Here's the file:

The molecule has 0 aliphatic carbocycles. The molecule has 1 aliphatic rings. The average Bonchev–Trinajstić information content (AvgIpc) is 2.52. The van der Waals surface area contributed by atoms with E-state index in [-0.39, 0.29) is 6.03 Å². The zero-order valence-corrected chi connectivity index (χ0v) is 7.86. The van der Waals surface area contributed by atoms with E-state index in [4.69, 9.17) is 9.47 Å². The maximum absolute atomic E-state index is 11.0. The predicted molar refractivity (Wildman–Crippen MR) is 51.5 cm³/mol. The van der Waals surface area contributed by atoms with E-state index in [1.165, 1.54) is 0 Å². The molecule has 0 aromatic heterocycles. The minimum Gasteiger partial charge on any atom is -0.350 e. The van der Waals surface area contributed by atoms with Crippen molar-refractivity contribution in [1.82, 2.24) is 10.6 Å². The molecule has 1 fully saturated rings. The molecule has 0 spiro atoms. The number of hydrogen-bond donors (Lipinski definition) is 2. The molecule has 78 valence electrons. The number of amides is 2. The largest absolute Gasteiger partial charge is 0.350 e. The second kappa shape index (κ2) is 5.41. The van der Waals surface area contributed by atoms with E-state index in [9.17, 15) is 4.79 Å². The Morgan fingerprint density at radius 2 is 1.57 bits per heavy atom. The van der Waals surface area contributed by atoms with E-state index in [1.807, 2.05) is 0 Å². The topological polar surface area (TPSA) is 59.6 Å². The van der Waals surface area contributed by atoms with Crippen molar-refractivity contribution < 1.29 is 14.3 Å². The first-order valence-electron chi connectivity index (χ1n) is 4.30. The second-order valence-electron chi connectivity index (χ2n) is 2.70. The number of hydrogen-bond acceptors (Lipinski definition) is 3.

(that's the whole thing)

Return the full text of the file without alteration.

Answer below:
The molecule has 0 aliphatic carbocycles. The molecule has 1 aliphatic rings. The average Bonchev–Trinajstić information content (AvgIpc) is 2.52. The van der Waals surface area contributed by atoms with E-state index in [-0.39, 0.29) is 6.03 Å². The zero-order valence-corrected chi connectivity index (χ0v) is 7.86. The van der Waals surface area contributed by atoms with E-state index in [4.69, 9.17) is 9.47 Å². The maximum absolute atomic E-state index is 11.0. The predicted molar refractivity (Wildman–Crippen MR) is 51.5 cm³/mol. The van der Waals surface area contributed by atoms with E-state index in [1.165, 1.54) is 0 Å². The molecule has 0 aromatic heterocycles. The minimum Gasteiger partial charge on any atom is -0.350 e. The van der Waals surface area contributed by atoms with Crippen molar-refractivity contribution in [1.82, 2.24) is 10.6 Å². The molecule has 1 fully saturated rings. The molecule has 0 spiro atoms. The number of hydrogen-bond donors (Lipinski definition) is 2. The molecule has 78 valence electrons. The number of amides is 2. The largest absolute Gasteiger partial charge is 0.350 e. The second kappa shape index (κ2) is 5.41. The van der Waals surface area contributed by atoms with E-state index in [9.17, 15) is 4.79 Å². The Morgan fingerprint density at radius 2 is 1.57 bits per heavy atom. The van der Waals surface area contributed by atoms with E-state index in [1.807, 2.05) is 0 Å². The topological polar surface area (TPSA) is 59.6 Å². The van der Waals surface area contributed by atoms with Crippen molar-refractivity contribution < 1.29 is 14.3 Å². The first-order valence-electron chi connectivity index (χ1n) is 4.30. The second-order valence-electron chi connectivity index (χ2n) is 2.70. The number of hydrogen-bond acceptors (Lipinski definition) is 3.